The day after I came home from the hospital with our first child, I lay in my bed crying uncontrollably, begging my mom to tell me how she could let us out of the house and let us out into the world. I wanted to stick my son in a bubble and never let him out. A few days later, I had a terrible panic attack when we had to leave the house to bring him to his first pediatrician’s appointment. Things only got worse. I didn’t know it at the time, but this was the beginning of my postpartum anxiety.
I know now that anxiety can manifest differently for everyone.
According to americanpregnancy.org, postpartum anxiety affects about 10% of all postpartum women. Symptoms can include changes in eating and sleeping, difficulty controlling racing thoughts, constant worry, impending fear that something bad is going to happen, trouble sitting still and focusing and physical symptoms like dizziness, nausea and hot flashes. My anxiety manifests in physical and emotional ways – a pit in my stomach, nausea, nervous fidgeting, obsessively checking my phone, feeling panicked over something simple like a trip to the grocery store, snapping at others, crying, and basically being a control freak.
Baby Blues or Something More?
I knew something was off – but I was so scared to talk to anyone about it. I cried every time someone asked me how I was doing. I cried every time I read books to him and rocked him to sleep. I didn’t want anyone else to hold him. I didn’t want to leave the house, yet I was petrified some “worst case scenario” would play out and my child would somehow be harmed in our home. I watched him sleep and even though we used an Angel Care monitor, I constantly checked to make sure he was still breathing. I was (and still am) terrified of losing him. I could barely bring myself to give him to my husband so that I could take a shower. I was terrified of someone telling me that I had PPD and they were going to take my baby away from me. I didn’t want to be labeled as a bad or incompetent mom. I felt isolated. It was terrifying and I didn’t know what was wrong with me. I wish I had said something. Instead, I faked it through the first year of his life while trying to deal with my anxiety. It was all false bravado. I acted like everything was okay and this mom thing was so easy. Inside, I was screaming, crying, and wanted to just fall apart. I felt broken. Maybe I wasn’t cut out to be a mom after all.
I realized, after the fact, that I had postpartum anxiety.
I was always waiting for the other shoe to drop. I was forcing myself to do things that most find easy to do – leaving the house with him, letting him nap in another room during the day, letting other people hold him and feed him, leaving him with my husband for a few hours to visit my dying grandfather. When he started daycare at 10 weeks, I could not focus on my work as I obsessively watched my phone, waiting for them to call me to tell me he was ill or had been injured in an accident. Three plus years later, and some days I feel like I don’t have this under control at all.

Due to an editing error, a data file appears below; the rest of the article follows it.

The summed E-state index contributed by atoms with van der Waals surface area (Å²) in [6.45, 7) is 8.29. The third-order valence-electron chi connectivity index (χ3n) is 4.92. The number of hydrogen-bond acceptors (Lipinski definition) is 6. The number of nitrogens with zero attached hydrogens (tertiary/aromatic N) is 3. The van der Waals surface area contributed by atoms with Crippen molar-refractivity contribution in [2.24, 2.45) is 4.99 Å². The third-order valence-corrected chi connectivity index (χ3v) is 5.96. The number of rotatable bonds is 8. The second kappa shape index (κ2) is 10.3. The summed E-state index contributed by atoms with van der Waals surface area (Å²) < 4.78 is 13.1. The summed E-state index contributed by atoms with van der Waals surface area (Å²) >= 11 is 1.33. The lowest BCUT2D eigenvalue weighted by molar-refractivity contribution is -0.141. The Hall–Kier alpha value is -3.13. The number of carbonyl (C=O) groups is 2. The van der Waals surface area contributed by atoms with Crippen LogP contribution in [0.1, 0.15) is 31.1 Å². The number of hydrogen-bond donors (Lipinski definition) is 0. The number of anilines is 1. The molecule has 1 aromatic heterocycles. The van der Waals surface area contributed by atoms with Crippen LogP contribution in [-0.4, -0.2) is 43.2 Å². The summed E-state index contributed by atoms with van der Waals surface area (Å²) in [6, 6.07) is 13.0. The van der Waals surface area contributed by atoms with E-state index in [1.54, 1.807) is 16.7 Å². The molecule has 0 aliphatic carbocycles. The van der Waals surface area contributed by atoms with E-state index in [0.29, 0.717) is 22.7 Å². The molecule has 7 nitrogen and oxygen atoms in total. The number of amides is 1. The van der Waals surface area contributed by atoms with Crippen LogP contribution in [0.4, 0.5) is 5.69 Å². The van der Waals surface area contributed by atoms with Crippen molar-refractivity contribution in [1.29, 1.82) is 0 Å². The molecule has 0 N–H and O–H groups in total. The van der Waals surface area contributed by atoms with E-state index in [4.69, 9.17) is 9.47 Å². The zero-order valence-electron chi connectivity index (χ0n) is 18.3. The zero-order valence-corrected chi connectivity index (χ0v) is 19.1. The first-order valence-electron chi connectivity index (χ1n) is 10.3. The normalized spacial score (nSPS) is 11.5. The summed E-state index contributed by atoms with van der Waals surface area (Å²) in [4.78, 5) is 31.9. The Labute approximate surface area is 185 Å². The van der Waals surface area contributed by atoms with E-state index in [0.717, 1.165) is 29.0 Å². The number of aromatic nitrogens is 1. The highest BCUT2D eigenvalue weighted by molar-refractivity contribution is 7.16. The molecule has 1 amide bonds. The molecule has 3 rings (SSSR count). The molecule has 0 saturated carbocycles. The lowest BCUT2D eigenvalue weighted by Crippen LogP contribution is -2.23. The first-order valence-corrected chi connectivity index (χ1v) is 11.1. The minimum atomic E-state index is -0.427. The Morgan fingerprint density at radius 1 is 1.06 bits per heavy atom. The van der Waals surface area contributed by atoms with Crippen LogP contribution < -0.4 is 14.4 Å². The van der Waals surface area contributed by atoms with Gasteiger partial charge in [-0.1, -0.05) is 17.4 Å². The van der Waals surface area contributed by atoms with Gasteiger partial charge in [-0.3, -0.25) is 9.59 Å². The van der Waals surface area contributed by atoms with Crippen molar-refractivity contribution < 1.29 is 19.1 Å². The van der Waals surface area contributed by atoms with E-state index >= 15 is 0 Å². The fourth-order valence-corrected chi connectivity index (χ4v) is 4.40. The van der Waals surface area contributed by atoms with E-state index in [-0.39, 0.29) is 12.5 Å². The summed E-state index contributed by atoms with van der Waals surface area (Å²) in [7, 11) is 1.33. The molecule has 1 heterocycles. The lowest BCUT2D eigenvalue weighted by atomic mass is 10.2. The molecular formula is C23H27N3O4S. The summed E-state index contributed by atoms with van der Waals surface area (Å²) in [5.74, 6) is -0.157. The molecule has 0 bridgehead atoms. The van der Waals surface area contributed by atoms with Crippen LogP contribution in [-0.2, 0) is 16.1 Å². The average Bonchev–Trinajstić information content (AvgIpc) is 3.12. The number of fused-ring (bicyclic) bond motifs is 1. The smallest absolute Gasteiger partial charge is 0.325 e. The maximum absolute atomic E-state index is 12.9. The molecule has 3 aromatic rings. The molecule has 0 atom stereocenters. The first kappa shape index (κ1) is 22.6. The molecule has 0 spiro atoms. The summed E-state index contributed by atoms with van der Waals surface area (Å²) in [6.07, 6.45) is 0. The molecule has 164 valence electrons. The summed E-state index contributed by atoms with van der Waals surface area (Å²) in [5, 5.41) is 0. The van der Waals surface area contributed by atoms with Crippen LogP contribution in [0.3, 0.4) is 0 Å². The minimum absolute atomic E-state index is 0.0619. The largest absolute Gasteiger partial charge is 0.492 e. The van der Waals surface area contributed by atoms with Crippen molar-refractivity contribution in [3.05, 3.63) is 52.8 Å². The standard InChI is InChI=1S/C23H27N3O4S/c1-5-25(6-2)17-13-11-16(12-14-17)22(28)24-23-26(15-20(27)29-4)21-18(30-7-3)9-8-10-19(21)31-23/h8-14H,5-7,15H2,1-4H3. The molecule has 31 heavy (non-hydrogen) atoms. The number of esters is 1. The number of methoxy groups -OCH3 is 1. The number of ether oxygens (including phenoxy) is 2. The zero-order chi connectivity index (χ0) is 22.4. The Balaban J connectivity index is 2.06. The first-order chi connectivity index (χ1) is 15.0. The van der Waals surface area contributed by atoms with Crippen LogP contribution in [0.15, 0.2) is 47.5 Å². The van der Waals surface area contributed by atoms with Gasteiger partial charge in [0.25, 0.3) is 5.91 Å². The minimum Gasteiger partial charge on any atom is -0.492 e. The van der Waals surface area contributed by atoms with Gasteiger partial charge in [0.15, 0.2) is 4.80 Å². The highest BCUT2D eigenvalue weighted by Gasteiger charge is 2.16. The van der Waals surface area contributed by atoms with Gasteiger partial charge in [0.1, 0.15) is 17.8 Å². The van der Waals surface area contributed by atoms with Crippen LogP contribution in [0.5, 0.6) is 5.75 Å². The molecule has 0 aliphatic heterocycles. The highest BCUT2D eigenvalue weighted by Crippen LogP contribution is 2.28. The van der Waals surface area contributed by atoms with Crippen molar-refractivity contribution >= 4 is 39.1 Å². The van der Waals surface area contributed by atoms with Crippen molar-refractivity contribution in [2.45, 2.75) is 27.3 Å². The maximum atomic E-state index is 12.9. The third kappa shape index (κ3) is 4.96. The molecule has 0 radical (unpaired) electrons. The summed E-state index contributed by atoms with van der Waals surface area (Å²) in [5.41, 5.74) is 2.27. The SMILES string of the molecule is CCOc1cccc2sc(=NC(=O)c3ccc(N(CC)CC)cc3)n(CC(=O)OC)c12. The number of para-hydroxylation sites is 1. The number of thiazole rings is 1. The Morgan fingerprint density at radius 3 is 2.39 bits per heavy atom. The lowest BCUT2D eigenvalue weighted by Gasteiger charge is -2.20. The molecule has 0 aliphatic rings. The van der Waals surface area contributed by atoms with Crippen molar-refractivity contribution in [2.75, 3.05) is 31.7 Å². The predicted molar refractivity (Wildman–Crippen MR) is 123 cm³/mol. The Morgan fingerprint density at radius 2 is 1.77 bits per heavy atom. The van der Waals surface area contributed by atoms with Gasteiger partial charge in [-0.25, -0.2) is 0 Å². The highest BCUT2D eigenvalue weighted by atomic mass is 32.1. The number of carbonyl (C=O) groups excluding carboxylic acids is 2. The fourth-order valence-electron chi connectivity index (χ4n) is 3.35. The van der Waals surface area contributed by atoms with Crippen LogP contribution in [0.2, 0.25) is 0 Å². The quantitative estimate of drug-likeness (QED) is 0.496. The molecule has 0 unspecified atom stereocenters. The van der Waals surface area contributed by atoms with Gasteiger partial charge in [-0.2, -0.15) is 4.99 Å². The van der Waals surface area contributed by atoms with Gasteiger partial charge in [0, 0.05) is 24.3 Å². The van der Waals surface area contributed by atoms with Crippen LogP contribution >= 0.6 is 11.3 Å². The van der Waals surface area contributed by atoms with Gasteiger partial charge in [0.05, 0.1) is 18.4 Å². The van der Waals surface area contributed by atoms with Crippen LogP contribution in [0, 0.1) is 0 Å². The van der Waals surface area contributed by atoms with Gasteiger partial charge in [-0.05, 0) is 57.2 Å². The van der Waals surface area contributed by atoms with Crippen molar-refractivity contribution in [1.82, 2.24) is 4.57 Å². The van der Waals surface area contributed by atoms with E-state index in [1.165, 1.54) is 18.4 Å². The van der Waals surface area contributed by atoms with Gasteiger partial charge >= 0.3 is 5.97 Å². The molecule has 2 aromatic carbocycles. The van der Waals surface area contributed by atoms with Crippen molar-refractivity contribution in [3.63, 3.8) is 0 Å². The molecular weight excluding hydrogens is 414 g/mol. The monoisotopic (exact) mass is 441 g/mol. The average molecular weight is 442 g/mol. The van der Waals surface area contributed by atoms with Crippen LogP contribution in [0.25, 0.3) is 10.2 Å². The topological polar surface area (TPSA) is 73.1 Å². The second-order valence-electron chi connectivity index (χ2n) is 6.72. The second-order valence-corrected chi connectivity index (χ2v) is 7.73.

My anxiety has not eased up with the birth of our second child.
I was absolutely panicked when we drove from Lafayette to Gonzales with our 10-day old baby to do a walk through of the house we were purchasing. The knowledge that a wreck on I-10 could easily harm her or worse had me feeling so out of control I thought I was going to pass out. Since both of my children started at a new daycare, I check the live camera feed obsessively throughout the day because I am still terrified that something will happen to them. And just ask my husband about my control freak tendencies and outbursts.
I can be totally fine one minute and freaking out the next.
That’s the thing about anxiety. There may not be one particular trigger or response to your anxiety. It may not be easy to identify that is why you feel the way you do. You don’t want to hear that everything is fine, or everything will be okay. You don’t want your feelings to be swept under the rug by others. You want to be able to talk about it – but maybe you just can’t bring yourself to do that. I have found that voicing my concerns in the most logical way possible and speaking with other mamas about it has helped. I know some moms who have taken medication to help them through tough times and others who started exercise regimens to help decrease their anxiety.
If you are dealing with postpartum anxiety, know that you are not alone. You are not broken. Speak with your OB/GYN or GP about it. Find what works best for you and your family – whether that is counseling, medication or meditation and exercise. It’s okay to ask for and get help so that you can be the best mama for yourself and your family.